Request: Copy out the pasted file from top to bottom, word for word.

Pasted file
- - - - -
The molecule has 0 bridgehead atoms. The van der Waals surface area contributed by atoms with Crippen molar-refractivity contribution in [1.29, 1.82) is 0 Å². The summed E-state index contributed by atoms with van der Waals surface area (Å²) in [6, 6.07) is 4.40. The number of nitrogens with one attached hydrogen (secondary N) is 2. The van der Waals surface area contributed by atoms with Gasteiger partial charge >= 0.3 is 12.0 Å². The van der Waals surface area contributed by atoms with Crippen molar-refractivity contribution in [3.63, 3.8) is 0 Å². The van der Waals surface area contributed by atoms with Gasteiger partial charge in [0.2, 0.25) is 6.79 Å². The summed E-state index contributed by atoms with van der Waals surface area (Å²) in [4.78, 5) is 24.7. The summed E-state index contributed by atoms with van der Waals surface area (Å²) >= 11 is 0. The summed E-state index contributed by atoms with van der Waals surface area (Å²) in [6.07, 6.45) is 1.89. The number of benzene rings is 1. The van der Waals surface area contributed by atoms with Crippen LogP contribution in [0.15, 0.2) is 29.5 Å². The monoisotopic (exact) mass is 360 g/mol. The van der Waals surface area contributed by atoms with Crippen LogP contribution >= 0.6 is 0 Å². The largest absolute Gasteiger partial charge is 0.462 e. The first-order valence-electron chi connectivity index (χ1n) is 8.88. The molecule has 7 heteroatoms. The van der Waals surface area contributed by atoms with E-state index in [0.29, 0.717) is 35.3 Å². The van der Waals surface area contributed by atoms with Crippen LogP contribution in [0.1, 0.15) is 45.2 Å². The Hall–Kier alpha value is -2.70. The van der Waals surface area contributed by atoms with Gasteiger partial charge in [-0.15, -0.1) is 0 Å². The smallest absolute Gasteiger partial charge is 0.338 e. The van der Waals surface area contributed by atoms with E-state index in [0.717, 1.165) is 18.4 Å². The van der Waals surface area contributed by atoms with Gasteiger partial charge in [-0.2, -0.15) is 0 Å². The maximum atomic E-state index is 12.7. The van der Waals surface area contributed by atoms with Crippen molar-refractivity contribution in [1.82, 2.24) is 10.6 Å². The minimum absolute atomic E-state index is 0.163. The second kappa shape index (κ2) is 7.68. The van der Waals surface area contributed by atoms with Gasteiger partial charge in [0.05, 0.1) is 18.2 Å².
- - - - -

The molecule has 0 bridgehead atoms. The van der Waals surface area contributed by atoms with Crippen molar-refractivity contribution in [1.29, 1.82) is 0 Å². The summed E-state index contributed by atoms with van der Waals surface area (Å²) in [6, 6.07) is 4.40. The number of nitrogens with one attached hydrogen (secondary N) is 2. The van der Waals surface area contributed by atoms with Gasteiger partial charge >= 0.3 is 12.0 Å². The van der Waals surface area contributed by atoms with Crippen molar-refractivity contribution in [3.63, 3.8) is 0 Å². The van der Waals surface area contributed by atoms with Gasteiger partial charge in [0.2, 0.25) is 6.79 Å². The summed E-state index contributed by atoms with van der Waals surface area (Å²) in [4.78, 5) is 24.7. The summed E-state index contributed by atoms with van der Waals surface area (Å²) >= 11 is 0. The summed E-state index contributed by atoms with van der Waals surface area (Å²) in [6.07, 6.45) is 1.89. The number of benzene rings is 1. The van der Waals surface area contributed by atoms with Crippen LogP contribution in [0.15, 0.2) is 29.5 Å². The monoisotopic (exact) mass is 360 g/mol. The van der Waals surface area contributed by atoms with Crippen LogP contribution >= 0.6 is 0 Å². The largest absolute Gasteiger partial charge is 0.462 e. The first-order valence-electron chi connectivity index (χ1n) is 8.88. The molecule has 7 heteroatoms. The van der Waals surface area contributed by atoms with E-state index in [0.29, 0.717) is 35.3 Å². The van der Waals surface area contributed by atoms with Crippen LogP contribution in [0.1, 0.15) is 45.2 Å². The Hall–Kier alpha value is -2.70. The van der Waals surface area contributed by atoms with Gasteiger partial charge in [-0.15, -0.1) is 0 Å². The smallest absolute Gasteiger partial charge is 0.338 e. The van der Waals surface area contributed by atoms with E-state index in [0.717, 1.165) is 18.4 Å². The van der Waals surface area contributed by atoms with Gasteiger partial charge in [-0.2, -0.15) is 0 Å². The maximum atomic E-state index is 12.7. The van der Waals surface area contributed by atoms with Crippen molar-refractivity contribution in [1.82, 2.24) is 10.6 Å². The minimum absolute atomic E-state index is 0.163. The second kappa shape index (κ2) is 7.68. The van der Waals surface area contributed by atoms with Gasteiger partial charge in [0.05, 0.1) is 18.2 Å².